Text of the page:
c-Myc is essential for hematopoietic stem cell differentiation and regulates Lin(-)Sca-1(+)c-Kit(-) cell generation through p21.
ABSTRACT The c-Myc protein is a member of the basic region/helix-loop-helix/leucine zipper (bHLHZip) transcription factor family, which is implicated in regulation of proliferation, differentiation, and apoptosis in multiple cell types. The aim of this study was to characterize the role of the proto-oncogene c-myc in hematopoietic stem cells (HSC) during postnatal development.
We have generated a conditional mouse model that allows us to inactivate c-myc in bone marrow (BM) in an inducible fashion.
We show that conditional inactivation of c-Myc in BM severely impairs HSC differentiation, leading to a striking decrease in the number of lymphoid and myeloid cells. c-Myc deletion in BM causes substantial accumulation of a Lin(-)Sca-1(+)c-Kit(-) cell population expressing high levels of the cell-cycle inhibitor p21, whose origin and function are otherwise poorly characterized. In vivo inactivation of p21 and c-Myc normalizes Lin(-)Sca-1(+)c-Kit(-) cell numbers and restores normal proliferation. The potential origin and function of these cells are discussed.
c-Myc plays a role in HSC maintenance and differentiation and might be regulating generation of Lin(-)Sca-1(+)c-Kit(-) through the cell-cycle regulator p21.
SourceAvailable from: James L Lessard
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ABSTRACT: The molecular determinants that render specific populations of normal cells susceptible to oncogenic reprogramming into self-renewing cancer stem cells are poorly understood. Here, we exploit T-cell acute lymphoblastic leukemia (T-ALL) as a model to define the critical initiating events in this disease. First, thymocytes that are reprogrammed by the SCL and LMO1 oncogenic transcription factors into self-renewing pre-leukemic stem cells (pre-LSCs) remain non-malignant, as evidenced by their capacities to generate functional T cells. Second, we provide strong genetic evidence that SCL directly interacts with LMO1 to activate the transcription of a self-renewal program coordinated by LYL1. Moreover, LYL1 can substitute for SCL to reprogram thymocytes in concert with LMO1. In contrast, inhibition of E2A was not sufficient to substitute for SCL, indicating that thymocyte reprogramming requires transcription activation by SCL-LMO1. Third, only a specific subset of normal thymic cells, known as DN3 thymocytes, is susceptible to reprogramming. This is because physiological NOTCH1 signals are highest in DN3 cells compared to other thymocyte subsets. Consistent with this, overexpression of a ligand-independent hyperactive NOTCH1 allele in all immature thymocytes is sufficient to sensitize them to SCL-LMO1, thereby increasing the pool of self-renewing cells. Surprisingly, hyperactive NOTCH1 cannot reprogram thymocytes on its own, despite the fact that NOTCH1 is activated by gain of function mutations in more than 55% of T-ALL cases. Rather, elevating NOTCH1 triggers a parallel pathway involving Hes1 and Myc that dramatically enhances the activity of SCL-LMO1 We conclude that the acquisition of self-renewal and the genesis of pre-LSCs from thymocytes with a finite lifespan represent a critical first event in T-ALL. Finally, LYL1 and LMO1 or LMO2 are co-expressed in most human T-ALL samples, except the cortical T subtype. We therefore anticipate that the self-renewal network described here may be relevant to a majority of human T-ALL.PLoS Genetics 12/2014; 10(12):e1004768. DOI:10.1371/journal.pgen.1004768 · 8.17 Impact Factor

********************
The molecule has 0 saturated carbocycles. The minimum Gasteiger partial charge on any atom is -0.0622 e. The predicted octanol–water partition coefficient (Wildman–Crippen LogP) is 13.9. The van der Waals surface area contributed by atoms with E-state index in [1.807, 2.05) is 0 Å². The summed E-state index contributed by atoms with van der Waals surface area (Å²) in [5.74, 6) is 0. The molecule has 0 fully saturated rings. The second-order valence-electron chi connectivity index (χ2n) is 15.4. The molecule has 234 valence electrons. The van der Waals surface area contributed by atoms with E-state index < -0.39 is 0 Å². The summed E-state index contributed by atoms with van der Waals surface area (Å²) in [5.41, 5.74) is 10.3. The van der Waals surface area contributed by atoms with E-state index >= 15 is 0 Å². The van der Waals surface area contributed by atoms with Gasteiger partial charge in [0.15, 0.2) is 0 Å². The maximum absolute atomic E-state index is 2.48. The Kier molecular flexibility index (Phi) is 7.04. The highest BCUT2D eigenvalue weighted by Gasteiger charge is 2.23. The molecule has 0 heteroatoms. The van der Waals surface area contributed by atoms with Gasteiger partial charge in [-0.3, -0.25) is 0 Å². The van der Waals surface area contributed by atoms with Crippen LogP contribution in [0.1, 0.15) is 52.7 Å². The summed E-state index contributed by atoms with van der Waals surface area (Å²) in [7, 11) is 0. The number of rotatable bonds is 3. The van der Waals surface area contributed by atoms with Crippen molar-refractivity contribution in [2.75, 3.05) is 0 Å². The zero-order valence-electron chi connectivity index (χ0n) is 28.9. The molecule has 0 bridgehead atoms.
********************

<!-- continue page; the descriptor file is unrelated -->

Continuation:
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ABSTRACT: MYC is one of the most frequently deregulated oncogenes in human malignancies. It encodes a leucine zipper transcription factor that modulates a broad spectrum of cellular genes responsible for enhancing cell proliferation, cellular metabolism, growth, angiogenesis, metastasis, genomic instability, stem cell self-renewal and reduced differentiation. MYC functions predominantly as an amplifier of expression of already active genes, potentiating the pre-existing transcriptional program, although it can also repress certain transcriptional targets. In mouse models, MYC induces lymphomas, but requires cooperation with other lesions, including inactivation of the p53 pathway, structural alterations of BCL2 family members, or increased PI3K activity. In human B-cell tumors, MYC rearrangements involving the 8q24 region and immunoglobulin heavy or light genes are a hallmark of Burkitt lymphoma (BL), but can also occur in other lymphoid malignancies, that include diffuse large B-cell lymphoma (DLBCL), B-cell lymphoma, unclassifiable, with features intermediate between DLBCL and Burkitt lymphoma (BCLU), plasma cell myeloma (PCM), mantle cell lymphoma (MCL) and plasmablastic lymphoma. For non-BL lymphoid malignancies, MYC fusions represent secondary genetic events and exist in the context of complex karyotypes. Regardless of the mechanism deregulating MYC, lymphomas over-expressing MYC are addicted to this oncogene, highlighting the potential clinical utility of MYC targeting strategies. Several promising approaches for pharmaceutical intervention have been suggested which are now in preclinical or clinical development. Herein, we therefore review the molecular pathogenetic mechanisms associated with MYC deregulation in human B-cell lymphomas and their implications for therapies targeting MYC.Biochimica et Biophysica Acta (BBA) - Reviews on Cancer 12/2014; DOI:10.1016/j.bbcan.2014.08.006 · 7.58 Impact Factor